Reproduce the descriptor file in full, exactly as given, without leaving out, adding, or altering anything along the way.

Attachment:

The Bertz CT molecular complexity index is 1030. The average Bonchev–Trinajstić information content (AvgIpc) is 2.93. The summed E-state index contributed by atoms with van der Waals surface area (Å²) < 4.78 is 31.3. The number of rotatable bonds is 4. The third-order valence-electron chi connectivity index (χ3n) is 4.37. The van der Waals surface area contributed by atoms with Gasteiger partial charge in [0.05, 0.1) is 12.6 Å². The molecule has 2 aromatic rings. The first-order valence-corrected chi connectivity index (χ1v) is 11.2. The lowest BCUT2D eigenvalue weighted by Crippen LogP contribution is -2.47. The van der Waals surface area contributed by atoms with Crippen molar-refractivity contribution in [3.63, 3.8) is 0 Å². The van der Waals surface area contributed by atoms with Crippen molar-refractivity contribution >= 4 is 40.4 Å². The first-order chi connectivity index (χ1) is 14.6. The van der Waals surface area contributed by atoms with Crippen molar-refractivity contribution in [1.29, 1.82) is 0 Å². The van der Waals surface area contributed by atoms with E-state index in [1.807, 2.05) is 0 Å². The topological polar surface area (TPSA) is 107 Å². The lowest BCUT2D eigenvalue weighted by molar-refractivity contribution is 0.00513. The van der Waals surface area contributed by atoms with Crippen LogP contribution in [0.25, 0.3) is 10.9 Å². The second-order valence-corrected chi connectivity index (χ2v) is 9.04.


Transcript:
The Bertz CT molecular complexity index is 1030. The average Bonchev–Trinajstić information content (AvgIpc) is 2.93. The summed E-state index contributed by atoms with van der Waals surface area (Å²) < 4.78 is 31.3. The number of rotatable bonds is 4. The third-order valence-electron chi connectivity index (χ3n) is 4.37. The van der Waals surface area contributed by atoms with Gasteiger partial charge in [0.05, 0.1) is 12.6 Å². The molecule has 2 aromatic rings. The first-order valence-corrected chi connectivity index (χ1v) is 11.2. The lowest BCUT2D eigenvalue weighted by Crippen LogP contribution is -2.47. The van der Waals surface area contributed by atoms with Crippen molar-refractivity contribution in [3.63, 3.8) is 0 Å². The van der Waals surface area contributed by atoms with Crippen molar-refractivity contribution >= 4 is 40.4 Å². The first-order chi connectivity index (χ1) is 14.6. The van der Waals surface area contributed by atoms with Crippen molar-refractivity contribution in [1.29, 1.82) is 0 Å². The van der Waals surface area contributed by atoms with E-state index in [1.807, 2.05) is 0 Å². The topological polar surface area (TPSA) is 107 Å². The lowest BCUT2D eigenvalue weighted by molar-refractivity contribution is 0.00513. The van der Waals surface area contributed by atoms with Crippen LogP contribution in [0.25, 0.3) is 10.9 Å². The second-order valence-corrected chi connectivity index (χ2v) is 9.04.